|Let There Be Light, by Frederick Whitaker. 1971.|
|LA Prefecture Records, Vol A, Page 47. Huntington Library Collection.|
It is not clear if Francisco owned land during his time in Los Angeles. Francisco moved back to Altar, Sonora in 1836. Borderman, the Memoirs of Frederico Jose Maria Ronstadt, includes some references to Francisco. He recalled that Francisco "studied for the priesthood, knew something about medicine, and finally decided to marry and learn the trade of jeweler and goldsmith. He knew an Indian who would come to town from time to time with gold nuggets and pieces of quartz encrusted with streaks of pure gold. He liked Mr. Suastegui and offered to take him to the place where the gold was. They started out on horseback, and when the Indian showed him the hill from where he got the gold, a few miles away, they were surprised by a band of Papago Indians and a volley of arrows. The Indian friend was killed, and Mr. Suastegui's life was saved by one of the Papagos who recognized him as a man who had befriended him and cured him at one time. This same Indian took him back to Altar. Mr. Suastegui had several arrow wounds from which he never recovered entirely." (Quoted from page 103 of the book, which I purchased via Google).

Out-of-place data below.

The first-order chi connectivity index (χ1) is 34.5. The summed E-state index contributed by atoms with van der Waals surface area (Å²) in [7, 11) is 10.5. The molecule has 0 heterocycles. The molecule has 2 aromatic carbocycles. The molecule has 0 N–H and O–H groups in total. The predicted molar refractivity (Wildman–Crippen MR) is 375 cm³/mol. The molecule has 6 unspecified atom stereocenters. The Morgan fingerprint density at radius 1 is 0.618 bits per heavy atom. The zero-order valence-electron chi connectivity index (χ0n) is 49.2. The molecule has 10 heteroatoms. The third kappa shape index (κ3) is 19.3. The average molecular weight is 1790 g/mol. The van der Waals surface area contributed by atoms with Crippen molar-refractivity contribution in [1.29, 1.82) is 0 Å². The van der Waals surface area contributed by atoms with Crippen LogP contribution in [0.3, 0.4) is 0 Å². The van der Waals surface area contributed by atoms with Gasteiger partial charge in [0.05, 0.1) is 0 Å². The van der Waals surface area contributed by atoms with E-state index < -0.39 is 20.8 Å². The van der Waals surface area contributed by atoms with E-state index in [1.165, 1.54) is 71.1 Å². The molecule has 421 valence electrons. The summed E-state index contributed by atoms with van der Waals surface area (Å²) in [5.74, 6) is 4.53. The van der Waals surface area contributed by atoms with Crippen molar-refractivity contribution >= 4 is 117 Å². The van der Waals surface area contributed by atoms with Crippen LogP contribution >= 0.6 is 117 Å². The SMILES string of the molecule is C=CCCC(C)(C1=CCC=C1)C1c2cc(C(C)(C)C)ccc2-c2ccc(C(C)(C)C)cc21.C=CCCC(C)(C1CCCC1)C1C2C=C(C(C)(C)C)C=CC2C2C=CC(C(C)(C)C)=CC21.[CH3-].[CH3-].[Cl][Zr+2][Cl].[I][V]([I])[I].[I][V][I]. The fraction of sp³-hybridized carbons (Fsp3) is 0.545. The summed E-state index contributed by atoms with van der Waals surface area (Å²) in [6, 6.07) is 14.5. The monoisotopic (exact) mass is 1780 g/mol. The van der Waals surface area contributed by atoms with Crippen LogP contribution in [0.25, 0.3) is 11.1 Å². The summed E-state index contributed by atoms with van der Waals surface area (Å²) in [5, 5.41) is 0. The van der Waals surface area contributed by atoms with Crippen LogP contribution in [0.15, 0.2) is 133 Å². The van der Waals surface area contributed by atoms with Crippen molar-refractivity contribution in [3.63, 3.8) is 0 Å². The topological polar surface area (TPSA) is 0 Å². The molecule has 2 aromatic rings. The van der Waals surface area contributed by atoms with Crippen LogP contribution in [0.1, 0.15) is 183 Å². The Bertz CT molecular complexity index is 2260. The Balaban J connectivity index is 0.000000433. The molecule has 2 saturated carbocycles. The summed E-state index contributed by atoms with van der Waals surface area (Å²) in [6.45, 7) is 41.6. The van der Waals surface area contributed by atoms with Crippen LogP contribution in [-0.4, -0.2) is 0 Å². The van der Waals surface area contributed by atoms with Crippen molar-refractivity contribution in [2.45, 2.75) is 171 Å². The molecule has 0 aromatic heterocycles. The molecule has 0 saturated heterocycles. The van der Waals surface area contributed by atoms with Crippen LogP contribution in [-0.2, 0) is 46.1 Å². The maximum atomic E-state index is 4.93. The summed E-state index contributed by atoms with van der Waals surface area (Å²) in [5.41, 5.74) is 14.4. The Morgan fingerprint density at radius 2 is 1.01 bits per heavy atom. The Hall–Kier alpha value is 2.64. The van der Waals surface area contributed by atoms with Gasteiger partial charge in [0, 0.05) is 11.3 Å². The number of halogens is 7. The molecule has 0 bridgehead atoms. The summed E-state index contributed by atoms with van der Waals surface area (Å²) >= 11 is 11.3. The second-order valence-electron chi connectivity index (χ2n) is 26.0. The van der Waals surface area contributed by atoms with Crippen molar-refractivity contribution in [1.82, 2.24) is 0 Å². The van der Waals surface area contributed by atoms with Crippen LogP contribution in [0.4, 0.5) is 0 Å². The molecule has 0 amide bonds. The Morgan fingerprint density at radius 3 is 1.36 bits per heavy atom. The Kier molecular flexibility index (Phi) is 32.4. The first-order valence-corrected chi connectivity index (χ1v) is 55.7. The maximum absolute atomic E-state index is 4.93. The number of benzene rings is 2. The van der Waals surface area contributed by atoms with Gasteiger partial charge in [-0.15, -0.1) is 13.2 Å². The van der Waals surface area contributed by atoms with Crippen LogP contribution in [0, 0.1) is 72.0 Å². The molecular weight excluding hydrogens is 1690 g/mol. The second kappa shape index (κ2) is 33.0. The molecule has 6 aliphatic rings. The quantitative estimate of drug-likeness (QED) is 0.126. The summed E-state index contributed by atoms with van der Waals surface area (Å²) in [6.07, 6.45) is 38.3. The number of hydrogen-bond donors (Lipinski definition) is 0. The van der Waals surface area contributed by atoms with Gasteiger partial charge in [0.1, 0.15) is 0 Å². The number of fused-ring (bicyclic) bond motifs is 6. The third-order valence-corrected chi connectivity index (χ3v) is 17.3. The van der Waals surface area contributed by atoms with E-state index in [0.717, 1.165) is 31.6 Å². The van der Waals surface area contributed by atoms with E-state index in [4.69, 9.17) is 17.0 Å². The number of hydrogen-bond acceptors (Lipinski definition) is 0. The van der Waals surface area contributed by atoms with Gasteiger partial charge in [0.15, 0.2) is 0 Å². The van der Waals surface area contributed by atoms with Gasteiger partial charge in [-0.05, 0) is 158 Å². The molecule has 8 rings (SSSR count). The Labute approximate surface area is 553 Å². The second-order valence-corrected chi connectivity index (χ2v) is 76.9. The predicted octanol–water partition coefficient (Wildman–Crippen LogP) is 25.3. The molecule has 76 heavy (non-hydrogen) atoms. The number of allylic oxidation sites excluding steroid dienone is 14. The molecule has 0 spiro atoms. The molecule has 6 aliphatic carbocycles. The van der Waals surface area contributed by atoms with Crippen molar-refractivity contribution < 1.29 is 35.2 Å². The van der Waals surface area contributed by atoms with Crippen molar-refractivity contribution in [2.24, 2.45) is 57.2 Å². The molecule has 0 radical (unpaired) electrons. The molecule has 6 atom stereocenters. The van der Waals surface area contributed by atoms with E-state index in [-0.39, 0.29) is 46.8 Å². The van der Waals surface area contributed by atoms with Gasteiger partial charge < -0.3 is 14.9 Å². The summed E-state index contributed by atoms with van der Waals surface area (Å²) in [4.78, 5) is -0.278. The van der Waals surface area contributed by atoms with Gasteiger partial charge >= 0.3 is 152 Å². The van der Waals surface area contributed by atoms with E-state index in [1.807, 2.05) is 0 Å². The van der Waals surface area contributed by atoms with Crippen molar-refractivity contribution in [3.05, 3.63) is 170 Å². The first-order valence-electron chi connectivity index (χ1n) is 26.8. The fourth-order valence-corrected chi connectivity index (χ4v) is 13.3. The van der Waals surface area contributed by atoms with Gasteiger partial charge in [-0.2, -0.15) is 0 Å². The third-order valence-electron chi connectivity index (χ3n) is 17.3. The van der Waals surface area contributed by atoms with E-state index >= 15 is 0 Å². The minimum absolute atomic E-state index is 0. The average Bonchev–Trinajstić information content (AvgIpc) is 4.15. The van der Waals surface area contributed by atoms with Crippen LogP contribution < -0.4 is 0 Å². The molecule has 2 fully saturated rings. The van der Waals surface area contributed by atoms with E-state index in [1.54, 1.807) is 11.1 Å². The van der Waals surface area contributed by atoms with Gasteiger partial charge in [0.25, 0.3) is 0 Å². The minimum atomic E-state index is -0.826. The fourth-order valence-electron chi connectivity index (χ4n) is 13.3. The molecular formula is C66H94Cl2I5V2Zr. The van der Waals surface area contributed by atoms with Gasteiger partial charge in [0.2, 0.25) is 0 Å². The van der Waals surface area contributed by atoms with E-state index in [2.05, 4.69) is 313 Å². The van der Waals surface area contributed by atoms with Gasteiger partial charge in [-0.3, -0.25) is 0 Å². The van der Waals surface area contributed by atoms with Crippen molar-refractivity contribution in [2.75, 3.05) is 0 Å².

Francisco's daugther, Maria Concepcion Suastegui, later moved with her children from Altar to Los Angeles. She is featured quite heavily in the Ronstadt book. These early connections to California are fascinating and I will have more on her and her family in the next post.